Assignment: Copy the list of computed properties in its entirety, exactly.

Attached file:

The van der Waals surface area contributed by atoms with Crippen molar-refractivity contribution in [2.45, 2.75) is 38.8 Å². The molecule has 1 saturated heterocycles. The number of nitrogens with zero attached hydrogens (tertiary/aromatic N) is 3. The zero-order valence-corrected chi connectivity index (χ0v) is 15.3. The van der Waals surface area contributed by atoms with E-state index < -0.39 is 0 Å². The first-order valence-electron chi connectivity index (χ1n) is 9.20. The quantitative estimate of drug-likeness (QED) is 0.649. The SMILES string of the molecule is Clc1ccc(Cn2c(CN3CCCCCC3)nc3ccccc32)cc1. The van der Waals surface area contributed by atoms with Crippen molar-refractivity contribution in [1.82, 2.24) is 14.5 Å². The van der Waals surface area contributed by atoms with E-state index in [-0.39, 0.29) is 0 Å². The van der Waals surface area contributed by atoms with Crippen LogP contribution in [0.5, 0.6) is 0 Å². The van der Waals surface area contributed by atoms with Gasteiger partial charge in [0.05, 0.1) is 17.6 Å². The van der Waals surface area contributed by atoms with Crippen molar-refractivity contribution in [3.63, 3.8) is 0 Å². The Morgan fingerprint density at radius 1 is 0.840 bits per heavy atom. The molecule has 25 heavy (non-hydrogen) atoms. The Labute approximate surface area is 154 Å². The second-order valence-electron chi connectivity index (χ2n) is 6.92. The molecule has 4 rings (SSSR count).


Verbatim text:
The van der Waals surface area contributed by atoms with Crippen molar-refractivity contribution in [2.45, 2.75) is 38.8 Å². The molecule has 1 saturated heterocycles. The number of nitrogens with zero attached hydrogens (tertiary/aromatic N) is 3. The zero-order valence-corrected chi connectivity index (χ0v) is 15.3. The van der Waals surface area contributed by atoms with E-state index < -0.39 is 0 Å². The first-order valence-electron chi connectivity index (χ1n) is 9.20. The quantitative estimate of drug-likeness (QED) is 0.649. The SMILES string of the molecule is Clc1ccc(Cn2c(CN3CCCCCC3)nc3ccccc32)cc1. The van der Waals surface area contributed by atoms with Crippen molar-refractivity contribution in [1.82, 2.24) is 14.5 Å². The van der Waals surface area contributed by atoms with E-state index in [-0.39, 0.29) is 0 Å². The van der Waals surface area contributed by atoms with Crippen LogP contribution in [0.5, 0.6) is 0 Å². The van der Waals surface area contributed by atoms with Gasteiger partial charge in [0.05, 0.1) is 17.6 Å². The van der Waals surface area contributed by atoms with Crippen molar-refractivity contribution in [3.63, 3.8) is 0 Å². The Morgan fingerprint density at radius 1 is 0.840 bits per heavy atom. The molecule has 25 heavy (non-hydrogen) atoms. The Labute approximate surface area is 154 Å². The second-order valence-electron chi connectivity index (χ2n) is 6.92. The molecule has 4 rings (SSSR count).